Hyundai Santa Fe vs Land Rover Discovery Sport vs Ssangyong Rexton
With £40k to spend on a seven-seat SUV that can pull your caravan, you aren’t limited to Land Rover...
Behind the wheel
Driving position, visibility, build quality
At first glance, each of these cars appears to have a classy ambience befitting their price tags. But while all three feature plenty of squishy plastics and metal-effect trims, some key differences emerge when you look closer.
The Santa Fe certainly has the most modern-looking dashboard, thanks in part to a big digital display in the centre of the instrument cluster and a large infotainment touchscreen, but there’s some disappointingly scratchy plastic around the door handles that you’re reminded of every time you get in or out. It’s a shame, because all of the switches work with precision and most of the hard plastics are out of sight.
Although the Discovery Sport is well screwed together for the most part, with a luxury edge, it feels rather dated in this company. That’s partly because its displays are laggy and have fuzzy graphics. They feel more Nokia than Apple, especially next to the Rexton’s bright, crisp screens. Then again, the Rexton features more cheap-feeling switches and materials.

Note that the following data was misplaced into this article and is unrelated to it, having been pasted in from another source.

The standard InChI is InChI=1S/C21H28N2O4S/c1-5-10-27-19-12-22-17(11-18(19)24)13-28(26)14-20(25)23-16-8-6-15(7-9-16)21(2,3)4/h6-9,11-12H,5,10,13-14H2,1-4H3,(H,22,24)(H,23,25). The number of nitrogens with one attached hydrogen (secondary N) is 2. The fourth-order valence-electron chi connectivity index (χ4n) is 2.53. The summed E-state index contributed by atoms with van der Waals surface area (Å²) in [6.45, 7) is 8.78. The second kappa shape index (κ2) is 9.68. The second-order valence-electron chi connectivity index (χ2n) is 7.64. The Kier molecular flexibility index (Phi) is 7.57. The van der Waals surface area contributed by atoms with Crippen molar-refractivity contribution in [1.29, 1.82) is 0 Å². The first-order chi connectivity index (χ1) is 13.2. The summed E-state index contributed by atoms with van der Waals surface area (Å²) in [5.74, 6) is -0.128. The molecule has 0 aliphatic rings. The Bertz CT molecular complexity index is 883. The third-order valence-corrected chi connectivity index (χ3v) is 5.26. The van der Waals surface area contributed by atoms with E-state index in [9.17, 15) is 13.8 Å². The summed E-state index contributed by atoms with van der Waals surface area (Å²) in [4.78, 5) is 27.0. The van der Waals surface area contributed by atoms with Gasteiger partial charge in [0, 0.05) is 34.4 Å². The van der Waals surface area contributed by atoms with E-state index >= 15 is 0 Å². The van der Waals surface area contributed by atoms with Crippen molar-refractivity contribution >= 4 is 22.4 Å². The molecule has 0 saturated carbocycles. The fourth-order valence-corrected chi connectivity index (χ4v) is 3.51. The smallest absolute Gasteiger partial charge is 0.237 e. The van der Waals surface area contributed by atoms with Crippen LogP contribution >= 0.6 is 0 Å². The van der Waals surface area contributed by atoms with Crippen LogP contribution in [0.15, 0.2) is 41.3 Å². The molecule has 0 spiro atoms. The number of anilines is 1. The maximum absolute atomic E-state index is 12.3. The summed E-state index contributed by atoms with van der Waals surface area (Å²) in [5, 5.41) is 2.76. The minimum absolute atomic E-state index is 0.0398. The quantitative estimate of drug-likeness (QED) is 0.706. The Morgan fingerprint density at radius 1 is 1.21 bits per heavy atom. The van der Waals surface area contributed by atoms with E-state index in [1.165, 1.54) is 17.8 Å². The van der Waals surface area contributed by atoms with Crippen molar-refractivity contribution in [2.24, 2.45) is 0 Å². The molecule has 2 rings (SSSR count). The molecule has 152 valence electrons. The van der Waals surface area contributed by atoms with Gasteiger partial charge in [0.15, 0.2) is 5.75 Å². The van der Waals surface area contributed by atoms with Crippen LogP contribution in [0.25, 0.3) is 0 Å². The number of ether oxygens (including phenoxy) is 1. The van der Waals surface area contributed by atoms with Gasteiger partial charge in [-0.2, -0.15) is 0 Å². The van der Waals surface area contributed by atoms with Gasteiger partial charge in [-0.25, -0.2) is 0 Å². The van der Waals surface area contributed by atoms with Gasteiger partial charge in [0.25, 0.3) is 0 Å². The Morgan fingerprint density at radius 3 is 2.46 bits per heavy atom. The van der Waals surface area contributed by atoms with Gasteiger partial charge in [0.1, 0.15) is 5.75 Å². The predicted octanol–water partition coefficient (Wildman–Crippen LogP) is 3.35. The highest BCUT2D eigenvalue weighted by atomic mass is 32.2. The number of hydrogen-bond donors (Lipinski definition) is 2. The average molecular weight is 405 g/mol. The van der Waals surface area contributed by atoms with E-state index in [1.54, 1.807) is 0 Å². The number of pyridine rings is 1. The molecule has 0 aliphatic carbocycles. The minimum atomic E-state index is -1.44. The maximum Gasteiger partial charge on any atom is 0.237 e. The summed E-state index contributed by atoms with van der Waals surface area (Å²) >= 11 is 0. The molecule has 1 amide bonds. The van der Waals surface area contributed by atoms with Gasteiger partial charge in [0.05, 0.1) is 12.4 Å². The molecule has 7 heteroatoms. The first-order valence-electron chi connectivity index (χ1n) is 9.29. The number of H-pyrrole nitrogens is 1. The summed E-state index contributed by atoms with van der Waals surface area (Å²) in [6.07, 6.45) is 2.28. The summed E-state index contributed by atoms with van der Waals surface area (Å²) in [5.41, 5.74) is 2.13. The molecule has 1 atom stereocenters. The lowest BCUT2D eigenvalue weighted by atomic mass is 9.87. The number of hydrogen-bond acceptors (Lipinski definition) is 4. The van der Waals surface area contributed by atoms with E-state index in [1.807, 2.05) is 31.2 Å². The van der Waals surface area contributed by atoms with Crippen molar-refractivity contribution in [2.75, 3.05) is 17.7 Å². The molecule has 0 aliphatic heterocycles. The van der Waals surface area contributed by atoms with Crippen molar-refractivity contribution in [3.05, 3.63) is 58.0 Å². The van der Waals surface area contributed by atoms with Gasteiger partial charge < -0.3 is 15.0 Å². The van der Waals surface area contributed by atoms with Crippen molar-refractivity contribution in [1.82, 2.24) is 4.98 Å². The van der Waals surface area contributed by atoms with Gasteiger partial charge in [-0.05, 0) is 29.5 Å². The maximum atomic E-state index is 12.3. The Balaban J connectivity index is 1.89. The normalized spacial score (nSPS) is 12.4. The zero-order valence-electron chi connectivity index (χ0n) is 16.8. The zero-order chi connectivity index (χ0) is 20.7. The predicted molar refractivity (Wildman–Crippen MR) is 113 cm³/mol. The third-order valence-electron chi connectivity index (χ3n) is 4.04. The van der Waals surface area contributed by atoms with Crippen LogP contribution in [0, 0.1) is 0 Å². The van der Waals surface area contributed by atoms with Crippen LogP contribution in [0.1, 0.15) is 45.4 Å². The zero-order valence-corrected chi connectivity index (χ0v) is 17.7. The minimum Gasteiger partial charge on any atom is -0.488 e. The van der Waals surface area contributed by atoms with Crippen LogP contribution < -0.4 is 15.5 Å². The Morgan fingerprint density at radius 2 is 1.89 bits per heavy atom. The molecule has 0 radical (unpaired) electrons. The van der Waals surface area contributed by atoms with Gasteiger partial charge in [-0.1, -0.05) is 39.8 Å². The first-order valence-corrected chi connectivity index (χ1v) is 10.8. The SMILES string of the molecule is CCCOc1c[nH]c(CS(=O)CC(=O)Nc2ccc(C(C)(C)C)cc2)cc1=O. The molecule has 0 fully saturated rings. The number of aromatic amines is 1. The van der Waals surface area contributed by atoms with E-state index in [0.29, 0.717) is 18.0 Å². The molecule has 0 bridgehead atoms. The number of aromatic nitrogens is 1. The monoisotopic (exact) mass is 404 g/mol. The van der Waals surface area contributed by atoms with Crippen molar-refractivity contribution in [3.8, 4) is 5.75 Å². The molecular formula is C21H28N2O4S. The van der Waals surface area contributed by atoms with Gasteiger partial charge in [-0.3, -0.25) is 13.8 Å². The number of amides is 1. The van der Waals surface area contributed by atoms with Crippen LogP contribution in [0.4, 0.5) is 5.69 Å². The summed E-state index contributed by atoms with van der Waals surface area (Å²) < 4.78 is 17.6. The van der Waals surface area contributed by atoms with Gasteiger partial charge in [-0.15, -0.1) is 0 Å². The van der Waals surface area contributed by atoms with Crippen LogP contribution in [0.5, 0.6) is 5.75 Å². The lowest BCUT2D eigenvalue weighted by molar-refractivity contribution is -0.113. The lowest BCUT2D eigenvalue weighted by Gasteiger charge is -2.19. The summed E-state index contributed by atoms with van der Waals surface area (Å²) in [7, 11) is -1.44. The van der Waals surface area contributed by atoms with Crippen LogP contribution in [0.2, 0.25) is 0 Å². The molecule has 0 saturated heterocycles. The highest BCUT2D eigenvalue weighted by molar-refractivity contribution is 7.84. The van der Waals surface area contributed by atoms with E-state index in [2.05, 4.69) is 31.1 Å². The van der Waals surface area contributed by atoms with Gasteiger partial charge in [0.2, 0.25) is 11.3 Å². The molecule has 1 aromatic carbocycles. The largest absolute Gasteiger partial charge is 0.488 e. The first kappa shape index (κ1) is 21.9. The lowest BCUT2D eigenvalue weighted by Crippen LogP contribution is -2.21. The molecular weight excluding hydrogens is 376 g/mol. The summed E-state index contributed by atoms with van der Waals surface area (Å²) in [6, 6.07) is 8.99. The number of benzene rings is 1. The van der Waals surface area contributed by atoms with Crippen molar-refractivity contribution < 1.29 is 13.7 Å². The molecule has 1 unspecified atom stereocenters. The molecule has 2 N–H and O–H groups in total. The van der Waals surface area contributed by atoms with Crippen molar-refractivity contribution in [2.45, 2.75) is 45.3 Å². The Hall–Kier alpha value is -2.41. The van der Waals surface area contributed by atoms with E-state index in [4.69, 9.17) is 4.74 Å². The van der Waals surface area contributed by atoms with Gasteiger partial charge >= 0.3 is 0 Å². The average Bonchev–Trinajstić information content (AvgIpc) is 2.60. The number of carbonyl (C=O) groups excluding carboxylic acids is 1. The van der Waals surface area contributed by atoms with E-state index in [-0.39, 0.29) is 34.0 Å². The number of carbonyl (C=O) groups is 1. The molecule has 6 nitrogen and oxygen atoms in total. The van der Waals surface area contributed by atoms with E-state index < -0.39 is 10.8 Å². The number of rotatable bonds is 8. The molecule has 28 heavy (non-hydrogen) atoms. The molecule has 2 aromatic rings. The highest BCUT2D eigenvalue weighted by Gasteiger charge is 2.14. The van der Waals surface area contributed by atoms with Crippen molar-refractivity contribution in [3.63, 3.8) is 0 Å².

There’s no doubt the Rexton gives the most commanding view of the road ahead, and it benefits from electrically adjustable heated seats up front, just like the Discovery Sport. The Santa Fe may not sit quite as tall, but it adds a memory function and ventilation to the front seats. Each car gets reach and rake adjustment for its steering wheel and a good range of seat movement, but it’s the Discovery Sport that has the most comfortable driving position.
All offer good forward visibility, too, although the Rexton suffers from thick rear pillars that block your over-the-shoulder view. To help matters, each gets parking sensors all round and cameras. But whereas the Discovery Sport and Rexton have only a rear-view lens, the Santa Fe has several that combine to give a 360deg picture.
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